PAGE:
After the Agreement is fully executed, the private company should develop a plan to comply with its terms. This includes designating decisions makers, identifying road maintenance expectations and repair methods, resourcing sufficient manpower, equipment and materials, and establishing project budgets. The plan also needs to include education for all the employees, contractors and subcontractors so that they are aware of the RUMA restrictions. Engaging all the stakeholders also allows for the development of a reporting system, where any driver can report travel off route, or maintenance needs or unsafe conditions.
Having high quality geo referenced imagery of the existing conditions of the roads will be critical to determining damages caused and repairs required, and for resolving disputes. Poor imagery, such as dash cam videos, videos during poor weather conditions, or while traveling at a high rate of speed, do not provide sufficient quality to accurately identify the condition of the road surface. Investing in quality imagery is a clear way to alleviate problems that may arise, which will be discussed in the following paragraphs.
3 – Hauling and Road Maintenance
Once hauling begins, continual communication with the agency is essential. The project should let the agency know where and when there will be heavy traffic, and all the details about what road maintenance the company believes is necessary. A project’s public perception is impacted by how the project affects traffic, road safety and road conditions. Undoubtedly, the agency will be receiving public input concerning the project and road maintenance, and open lines of communication will help the agency be prepared to answer those questions. Continual communication will help prevent escalated situations that may result in the project being shut down.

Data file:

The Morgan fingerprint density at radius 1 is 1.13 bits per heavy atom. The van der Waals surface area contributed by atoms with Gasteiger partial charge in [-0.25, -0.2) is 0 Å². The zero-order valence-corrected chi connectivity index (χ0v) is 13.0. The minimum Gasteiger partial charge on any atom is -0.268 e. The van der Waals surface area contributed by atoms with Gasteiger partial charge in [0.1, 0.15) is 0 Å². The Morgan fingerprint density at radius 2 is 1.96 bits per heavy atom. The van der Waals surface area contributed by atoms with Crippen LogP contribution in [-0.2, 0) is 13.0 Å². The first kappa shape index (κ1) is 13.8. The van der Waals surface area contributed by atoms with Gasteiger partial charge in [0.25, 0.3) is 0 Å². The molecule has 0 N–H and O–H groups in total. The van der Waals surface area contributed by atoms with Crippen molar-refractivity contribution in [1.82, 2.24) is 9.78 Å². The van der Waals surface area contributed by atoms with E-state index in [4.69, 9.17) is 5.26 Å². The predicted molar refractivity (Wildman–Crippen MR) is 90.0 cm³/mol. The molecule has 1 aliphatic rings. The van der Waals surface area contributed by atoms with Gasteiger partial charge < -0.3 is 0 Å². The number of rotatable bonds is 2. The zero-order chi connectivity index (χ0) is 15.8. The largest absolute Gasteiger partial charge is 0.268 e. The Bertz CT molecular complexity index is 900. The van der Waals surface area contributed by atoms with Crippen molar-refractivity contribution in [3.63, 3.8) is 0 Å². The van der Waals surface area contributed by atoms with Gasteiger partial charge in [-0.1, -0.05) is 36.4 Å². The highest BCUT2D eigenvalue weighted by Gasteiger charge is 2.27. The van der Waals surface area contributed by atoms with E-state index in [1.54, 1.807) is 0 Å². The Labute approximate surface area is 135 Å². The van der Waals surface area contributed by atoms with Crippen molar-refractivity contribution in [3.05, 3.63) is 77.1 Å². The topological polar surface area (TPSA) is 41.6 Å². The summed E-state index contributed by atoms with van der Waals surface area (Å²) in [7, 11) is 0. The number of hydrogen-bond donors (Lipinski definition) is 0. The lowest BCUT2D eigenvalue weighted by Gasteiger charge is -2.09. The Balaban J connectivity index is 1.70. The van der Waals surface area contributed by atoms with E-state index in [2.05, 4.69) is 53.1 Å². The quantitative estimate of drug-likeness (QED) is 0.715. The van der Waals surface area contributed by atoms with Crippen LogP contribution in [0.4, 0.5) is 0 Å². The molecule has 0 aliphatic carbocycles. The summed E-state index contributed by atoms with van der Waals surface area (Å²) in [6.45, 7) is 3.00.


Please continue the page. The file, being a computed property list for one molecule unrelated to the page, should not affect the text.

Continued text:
Roadway maintenance best practice requires applying the right treatment at the right time. For RUMA maintenance, decision makers need to consider the details of the Agreement and the project. Is the project nearly complete with hauling on a certain road or has it just begun? The private company needs to make sure it’s spending money in the right place at the right time on the right repair method.
Ultimately, predicting the amount of damage caused in advance is difficult because there are so many variables. But no other variable is as significant as the hauling schedule. The time of year, soil conditions, weather and road properties need to be considered daily before making a decision to haul. More damage can be caused by a single truck that travels on the wrong day than thousands of trucks on a different day.
4 – Close Out